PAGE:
NAIROBI — As a young boy growing up in rural Cameroon, Dr. Christian Happi couldn’t understand why his friends kept dying. The children would develop a high fever, start convulsing, and die soon after.
After being hospitalized for the fever himself, at the age of 9, he asked his mother why there was no cure for what they were experiencing. But she didn’t have an answer. He vowed to someday find the cure.
He later learned, while at university, that his friends had the symptoms of cerebral malaria.
His career led him down a path of researching drug resistance in malaria patients. In order to understand this, he learned to sequence genes, and then genomes — all the genes in an organism.
Now, Happi is a leading genomic sequencing expert on the African continent. He runs the African Center of Excellence for Genomics of Infectious Diseases at Redeemer's University, in the small city of Ede in southwestern Nigeria. In early March, his lab was the first on the continent to sequence the genome of SARS-CoV-2, the virus that causes the COVID-19 disease.
“I want genome sequencing to be more accessible and I want Africans to be in the driver's seat.”— Dr. Christian Happi, director, Center of Excellence for Genomics of Infectious Diseases
Genome sequencing is used to track mutations of the coronavirus. Different clades, or variations of the same strain, of the coronavirus are circulating globally, and any significant mutation could mean that a vaccine, drug, or diagnostic test could work in one part of the world but not another.
Researchers have contributed over 34,300 genome samples to a global database, GISAID, in order to keep track of the virus’ mutations. Of these, only 224 samples were sequenced in laboratories in nine countries on the African continent. This low number is partially because of capacity, but also because the number of confirmed cases on the continent is only 2% of the global caseload.
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But efforts to strengthen the capacities of African researchers to sequence genomes are underway, working to ensure the clades of SARS-CoV-2 circulating on the continent are integrated into the tools developed to fight the virus.
Decoding the virus
To sequence a genome, a swab — taken from a patient testing for COVID-19 — is sent to a lab.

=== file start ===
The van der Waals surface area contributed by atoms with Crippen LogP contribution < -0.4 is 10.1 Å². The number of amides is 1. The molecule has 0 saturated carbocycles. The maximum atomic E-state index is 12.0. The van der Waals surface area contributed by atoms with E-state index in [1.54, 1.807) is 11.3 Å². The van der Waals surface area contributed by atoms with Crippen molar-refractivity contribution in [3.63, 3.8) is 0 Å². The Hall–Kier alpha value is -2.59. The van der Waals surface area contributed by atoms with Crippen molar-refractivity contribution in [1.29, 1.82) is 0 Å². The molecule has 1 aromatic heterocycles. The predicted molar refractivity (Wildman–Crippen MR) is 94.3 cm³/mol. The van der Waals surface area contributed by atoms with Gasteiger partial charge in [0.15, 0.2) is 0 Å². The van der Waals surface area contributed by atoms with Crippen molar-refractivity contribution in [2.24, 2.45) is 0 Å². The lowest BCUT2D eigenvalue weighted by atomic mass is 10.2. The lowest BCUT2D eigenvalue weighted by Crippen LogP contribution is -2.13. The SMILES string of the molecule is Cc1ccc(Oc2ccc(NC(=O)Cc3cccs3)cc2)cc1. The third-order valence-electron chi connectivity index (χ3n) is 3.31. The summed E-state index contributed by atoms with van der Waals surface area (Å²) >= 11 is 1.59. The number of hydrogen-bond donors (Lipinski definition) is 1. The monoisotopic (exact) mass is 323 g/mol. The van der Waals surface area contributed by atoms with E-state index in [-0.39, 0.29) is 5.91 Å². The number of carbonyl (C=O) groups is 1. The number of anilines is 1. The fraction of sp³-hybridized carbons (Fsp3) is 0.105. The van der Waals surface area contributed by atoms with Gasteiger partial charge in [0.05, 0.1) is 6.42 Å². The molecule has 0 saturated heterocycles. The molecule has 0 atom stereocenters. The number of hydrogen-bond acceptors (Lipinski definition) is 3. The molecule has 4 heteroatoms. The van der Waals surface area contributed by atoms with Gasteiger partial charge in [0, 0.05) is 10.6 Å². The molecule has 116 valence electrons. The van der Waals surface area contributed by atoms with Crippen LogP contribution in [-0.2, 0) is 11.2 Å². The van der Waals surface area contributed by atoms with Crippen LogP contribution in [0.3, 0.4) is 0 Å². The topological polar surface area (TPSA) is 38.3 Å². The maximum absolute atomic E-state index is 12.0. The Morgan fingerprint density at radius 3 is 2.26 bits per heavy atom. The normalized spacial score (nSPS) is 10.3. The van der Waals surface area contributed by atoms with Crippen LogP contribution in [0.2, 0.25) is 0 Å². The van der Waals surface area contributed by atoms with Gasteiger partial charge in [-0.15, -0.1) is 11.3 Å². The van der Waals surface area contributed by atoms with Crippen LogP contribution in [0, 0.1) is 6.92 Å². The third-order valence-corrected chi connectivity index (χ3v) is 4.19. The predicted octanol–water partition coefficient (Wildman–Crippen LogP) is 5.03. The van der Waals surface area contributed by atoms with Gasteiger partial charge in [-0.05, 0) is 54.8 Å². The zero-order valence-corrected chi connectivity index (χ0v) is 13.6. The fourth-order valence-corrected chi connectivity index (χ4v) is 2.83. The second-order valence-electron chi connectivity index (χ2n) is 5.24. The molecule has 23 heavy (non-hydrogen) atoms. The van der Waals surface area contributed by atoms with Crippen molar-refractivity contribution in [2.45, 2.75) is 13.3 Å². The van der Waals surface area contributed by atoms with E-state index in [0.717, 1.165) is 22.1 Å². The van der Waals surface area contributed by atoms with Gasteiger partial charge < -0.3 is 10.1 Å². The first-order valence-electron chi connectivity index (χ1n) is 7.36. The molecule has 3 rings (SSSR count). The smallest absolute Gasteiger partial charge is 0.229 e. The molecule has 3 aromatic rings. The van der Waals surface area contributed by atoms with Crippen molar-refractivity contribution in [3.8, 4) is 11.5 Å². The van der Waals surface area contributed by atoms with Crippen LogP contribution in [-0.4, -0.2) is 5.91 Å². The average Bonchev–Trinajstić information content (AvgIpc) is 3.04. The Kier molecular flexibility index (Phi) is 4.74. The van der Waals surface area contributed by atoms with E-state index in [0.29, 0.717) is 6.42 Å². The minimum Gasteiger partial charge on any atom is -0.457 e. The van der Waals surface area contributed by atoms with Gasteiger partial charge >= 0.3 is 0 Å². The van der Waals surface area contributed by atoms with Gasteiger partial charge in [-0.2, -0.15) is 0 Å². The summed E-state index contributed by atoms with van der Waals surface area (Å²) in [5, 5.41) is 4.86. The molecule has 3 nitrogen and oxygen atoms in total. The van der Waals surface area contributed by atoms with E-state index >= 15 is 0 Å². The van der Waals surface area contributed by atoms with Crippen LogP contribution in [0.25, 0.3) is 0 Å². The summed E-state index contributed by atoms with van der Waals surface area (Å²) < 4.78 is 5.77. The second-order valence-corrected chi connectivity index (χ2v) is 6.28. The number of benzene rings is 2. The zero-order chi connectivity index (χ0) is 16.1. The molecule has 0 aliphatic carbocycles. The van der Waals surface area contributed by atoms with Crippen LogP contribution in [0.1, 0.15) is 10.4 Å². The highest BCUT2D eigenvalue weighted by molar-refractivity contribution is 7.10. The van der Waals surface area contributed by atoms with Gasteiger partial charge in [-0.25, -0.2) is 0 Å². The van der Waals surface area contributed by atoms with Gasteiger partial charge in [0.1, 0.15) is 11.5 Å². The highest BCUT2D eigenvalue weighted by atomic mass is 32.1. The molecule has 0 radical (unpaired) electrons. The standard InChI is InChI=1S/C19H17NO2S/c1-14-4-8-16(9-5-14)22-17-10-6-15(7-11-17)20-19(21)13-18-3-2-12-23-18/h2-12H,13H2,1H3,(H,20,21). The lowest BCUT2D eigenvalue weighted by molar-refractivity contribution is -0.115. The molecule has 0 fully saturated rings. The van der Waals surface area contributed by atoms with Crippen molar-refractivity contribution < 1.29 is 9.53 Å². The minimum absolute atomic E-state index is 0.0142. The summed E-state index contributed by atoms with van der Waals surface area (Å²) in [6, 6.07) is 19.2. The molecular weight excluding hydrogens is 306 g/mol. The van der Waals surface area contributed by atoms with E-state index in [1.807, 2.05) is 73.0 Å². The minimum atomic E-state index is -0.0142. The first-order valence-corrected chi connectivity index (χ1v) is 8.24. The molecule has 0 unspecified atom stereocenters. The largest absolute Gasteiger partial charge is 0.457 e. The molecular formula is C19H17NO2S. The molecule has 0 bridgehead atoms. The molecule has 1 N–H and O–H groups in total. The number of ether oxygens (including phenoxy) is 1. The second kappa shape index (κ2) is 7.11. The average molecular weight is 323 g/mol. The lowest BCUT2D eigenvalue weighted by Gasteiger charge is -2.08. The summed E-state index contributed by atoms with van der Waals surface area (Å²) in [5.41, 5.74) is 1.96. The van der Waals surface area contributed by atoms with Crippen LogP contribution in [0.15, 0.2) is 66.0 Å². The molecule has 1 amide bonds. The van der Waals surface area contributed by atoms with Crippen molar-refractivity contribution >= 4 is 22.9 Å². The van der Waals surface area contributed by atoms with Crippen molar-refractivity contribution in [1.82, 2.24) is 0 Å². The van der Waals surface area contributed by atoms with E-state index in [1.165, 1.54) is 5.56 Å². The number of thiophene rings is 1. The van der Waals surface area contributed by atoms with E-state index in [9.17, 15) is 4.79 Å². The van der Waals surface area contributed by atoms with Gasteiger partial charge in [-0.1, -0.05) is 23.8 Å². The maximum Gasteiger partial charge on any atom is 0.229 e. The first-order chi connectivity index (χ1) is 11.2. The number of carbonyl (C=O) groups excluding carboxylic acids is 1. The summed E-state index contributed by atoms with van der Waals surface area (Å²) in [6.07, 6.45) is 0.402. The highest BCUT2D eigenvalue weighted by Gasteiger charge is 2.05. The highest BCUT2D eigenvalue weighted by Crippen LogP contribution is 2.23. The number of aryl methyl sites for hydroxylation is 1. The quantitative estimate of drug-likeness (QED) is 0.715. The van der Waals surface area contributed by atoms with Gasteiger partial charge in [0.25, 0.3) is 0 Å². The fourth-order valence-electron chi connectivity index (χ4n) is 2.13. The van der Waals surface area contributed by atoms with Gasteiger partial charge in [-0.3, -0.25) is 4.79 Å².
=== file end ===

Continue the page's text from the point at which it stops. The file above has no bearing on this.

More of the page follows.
The lab then converts the RNA of the virus into DNA so that it can be sequenced, and decodes the DNA into a letter combination. Researchers compare this code to sequences in a global database, to keep an eye on the virus, monitoring to see if a letter changes in that code, which signifies a mutation.
Every virus mutates but not every mutation is meaningful, said Greg Essert, commercial director for the Middle East and Africa at Illumina, the global leader in next-generation genome sequencing technologies. But sometimes these mutations can have an impact on whether a treatment, vaccine, or diagnostic test works. A mutation could also make a virus more contagious or deadly, as well as more benign.
“That's why it's so important to make sure that we do whole genome sequencing of the virus on a regular basis to monitor those mutations,” Essert said.
Currently, SARS-CoV-2 is not changing its structure significantly — the mutations are understood to be occurring less than the flu, he said.
But the virus is not under any pressure because there is no treatment or vaccine to combat it. Viruses can mutate to escape destruction by a treatment or vaccine. If sequencing shows new mutations in the virus, these mutations could lead to a treatment or vaccine becoming less effective.
Through genomic sequencing, researchers can also identify the origin of the virus, its evolution and spread, identify clusters of cases, as well as community transmission, according to experts.
With travel restrictions because of the pandemic, sending samples to be processed outside the continent is not ideal.
“If you'd have to send your samples abroad, it would take you ages before you get a result back. By that time, the virus has spread, it has mutated, and you cannot keep track of it,” Essert said.
Beyond speed, there is also concern that labs on other continents might de-prioritize sequencing genomes from beyond their borders.
“Each country is focusing on its own people ... They may not have enough time, or they may not wish to sequence samples from Africa when they still have to also deal with their own,” said George Michuki, founder and CEO of The Africa Genomics Centre and Consultancy, which is currently the only company offering sequencing genomes of SARS-CoV-2 in Kenya. The country has not yet contributed a sequenced genome to the international database because of delays caused by seeking patient consent.